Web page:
Doors close on Inglewood Bowling Club

Written by:

The greens at the Inglewood Bowling and Sports Club are neatly trimmed and primed for a jack to be rolled to the other end, as lawn bowls players have done there since 1951.

But there are no more balls clinking together at the head of the game.

The club is preparing to close and the greens have fallen silent.  Inside the club house, there was clear anger directed towards the City of Stirling among a dozen or so long-time members.

“What they have done is neglect the senior citizens of the area,” club president Bob Hansson told the group.

Following a review of the 10 bowling clubs in the area, the council decided not to fund a refurbishment of the club house and members have voted to disband.

“Well, I think it’s fairly short-sighted,” Mr Hansson said.

“This club has got a wealth of history, going back to the 1950s. It is used heavily by the community.”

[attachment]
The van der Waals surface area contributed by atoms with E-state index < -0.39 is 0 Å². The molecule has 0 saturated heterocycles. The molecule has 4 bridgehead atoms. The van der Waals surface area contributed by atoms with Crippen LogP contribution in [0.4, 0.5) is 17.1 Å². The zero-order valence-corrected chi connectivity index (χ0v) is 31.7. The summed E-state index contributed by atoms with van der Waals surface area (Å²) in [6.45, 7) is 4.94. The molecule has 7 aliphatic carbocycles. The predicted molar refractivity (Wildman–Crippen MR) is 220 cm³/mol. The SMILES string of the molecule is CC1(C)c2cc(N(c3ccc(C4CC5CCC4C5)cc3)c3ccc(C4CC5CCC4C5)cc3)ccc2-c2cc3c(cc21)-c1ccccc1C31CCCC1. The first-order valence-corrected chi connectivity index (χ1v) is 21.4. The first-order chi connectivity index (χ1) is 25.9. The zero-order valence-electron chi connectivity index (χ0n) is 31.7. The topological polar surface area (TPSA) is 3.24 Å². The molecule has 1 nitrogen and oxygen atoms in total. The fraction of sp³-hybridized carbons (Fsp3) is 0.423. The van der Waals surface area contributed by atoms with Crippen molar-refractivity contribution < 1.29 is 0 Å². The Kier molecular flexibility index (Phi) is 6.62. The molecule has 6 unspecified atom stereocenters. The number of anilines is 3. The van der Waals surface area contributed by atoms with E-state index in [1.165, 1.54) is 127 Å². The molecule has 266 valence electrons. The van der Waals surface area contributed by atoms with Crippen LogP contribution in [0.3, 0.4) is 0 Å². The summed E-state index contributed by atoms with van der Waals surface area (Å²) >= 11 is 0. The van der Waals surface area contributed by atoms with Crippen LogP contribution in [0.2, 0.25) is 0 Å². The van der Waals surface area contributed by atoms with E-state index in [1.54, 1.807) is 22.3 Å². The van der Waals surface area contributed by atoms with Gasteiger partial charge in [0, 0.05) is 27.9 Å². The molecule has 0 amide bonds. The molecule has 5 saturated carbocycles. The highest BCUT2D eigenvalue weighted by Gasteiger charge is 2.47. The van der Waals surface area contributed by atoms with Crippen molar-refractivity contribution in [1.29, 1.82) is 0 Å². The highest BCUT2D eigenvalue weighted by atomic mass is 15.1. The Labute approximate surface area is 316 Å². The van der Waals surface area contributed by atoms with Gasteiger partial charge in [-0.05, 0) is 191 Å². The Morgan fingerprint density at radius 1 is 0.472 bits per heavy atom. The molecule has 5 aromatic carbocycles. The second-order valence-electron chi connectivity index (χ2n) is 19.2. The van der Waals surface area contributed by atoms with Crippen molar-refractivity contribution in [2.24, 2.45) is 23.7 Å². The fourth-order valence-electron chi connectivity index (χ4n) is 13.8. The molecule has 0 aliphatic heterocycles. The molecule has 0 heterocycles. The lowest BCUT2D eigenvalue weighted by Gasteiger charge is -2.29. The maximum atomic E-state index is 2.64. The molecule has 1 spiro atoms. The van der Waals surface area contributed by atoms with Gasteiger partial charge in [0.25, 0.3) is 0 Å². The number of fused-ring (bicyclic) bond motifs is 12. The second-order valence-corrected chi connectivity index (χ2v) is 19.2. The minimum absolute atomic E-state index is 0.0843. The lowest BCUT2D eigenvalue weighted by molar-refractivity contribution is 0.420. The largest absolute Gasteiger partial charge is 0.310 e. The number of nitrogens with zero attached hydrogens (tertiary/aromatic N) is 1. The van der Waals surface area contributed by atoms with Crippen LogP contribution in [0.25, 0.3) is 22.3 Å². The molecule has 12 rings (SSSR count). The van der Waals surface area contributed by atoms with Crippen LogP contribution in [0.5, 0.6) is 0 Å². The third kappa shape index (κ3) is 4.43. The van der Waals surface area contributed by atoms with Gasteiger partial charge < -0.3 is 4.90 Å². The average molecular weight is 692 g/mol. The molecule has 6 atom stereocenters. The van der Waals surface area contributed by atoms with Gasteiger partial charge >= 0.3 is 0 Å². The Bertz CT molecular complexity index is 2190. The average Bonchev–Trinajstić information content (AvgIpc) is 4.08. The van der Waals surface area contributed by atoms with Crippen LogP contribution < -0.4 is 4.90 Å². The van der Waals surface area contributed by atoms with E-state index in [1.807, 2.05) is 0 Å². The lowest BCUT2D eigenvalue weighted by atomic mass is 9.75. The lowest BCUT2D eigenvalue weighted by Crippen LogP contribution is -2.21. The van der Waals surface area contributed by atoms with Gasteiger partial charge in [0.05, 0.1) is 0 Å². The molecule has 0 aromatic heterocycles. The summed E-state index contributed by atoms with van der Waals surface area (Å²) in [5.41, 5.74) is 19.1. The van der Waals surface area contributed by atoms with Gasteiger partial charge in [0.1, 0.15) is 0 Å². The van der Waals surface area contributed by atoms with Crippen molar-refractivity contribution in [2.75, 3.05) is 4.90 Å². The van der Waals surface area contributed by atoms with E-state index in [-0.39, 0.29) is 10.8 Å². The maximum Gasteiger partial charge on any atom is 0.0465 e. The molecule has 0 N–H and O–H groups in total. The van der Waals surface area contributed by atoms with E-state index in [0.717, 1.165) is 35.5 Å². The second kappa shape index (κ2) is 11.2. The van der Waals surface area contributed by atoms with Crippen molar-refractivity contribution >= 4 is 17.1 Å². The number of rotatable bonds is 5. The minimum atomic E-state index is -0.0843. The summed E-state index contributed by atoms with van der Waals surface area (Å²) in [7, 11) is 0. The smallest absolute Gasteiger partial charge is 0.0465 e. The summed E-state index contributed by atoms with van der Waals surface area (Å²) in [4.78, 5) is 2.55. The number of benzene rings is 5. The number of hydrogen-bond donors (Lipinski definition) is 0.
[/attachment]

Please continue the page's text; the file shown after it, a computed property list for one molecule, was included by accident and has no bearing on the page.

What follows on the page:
Review signed club’s death sentence

The City of Stirling’s review began in 2016 in conjunction with Bowls WA and Bowls Australia, amid a declining trend in bowling numbers.

In 1985, there were 37,000 bowls members across the state, but that has now dropped below 16,000 in just over 200 clubs.

Conversely, the number of corporate and casual bowlers — people who bowl at least four times a year — has risen from zero in 1985 to an estimated 150,000 now.

A man in white competition uniform rolls a lawn bowl towards the camera. Clubs diversify to stay relevant

As Inglewood disbands, other clubs are finding new ways to stay afloat.

They are looking beyond just bowls, to new sports and events to attract younger generations and transform themselves into community venues.

“If you rely nowadays, in any club, just on the pure membership of your own club, you’re going to struggle,” Bowls WA chief executive Ken Pride said.

“So bowling clubs now, the ones that are doing very well are looking to get outside of the club, into the community, make sure they’re a hub within their own area.”

Bayswater Bowling and Recreation Club was also on the verge of going under several years ago.

But then it converted one of its greens into a street roller hockey pad, drawing big crowds of mostly young people and sparking a major renewal at the club, as the number of social members surged and bar sales skyrocketed.People playing roller hockey on a concrete court at a bowling club.Source, Images & More: http://www.abc.net.au/

0 Shares

Comments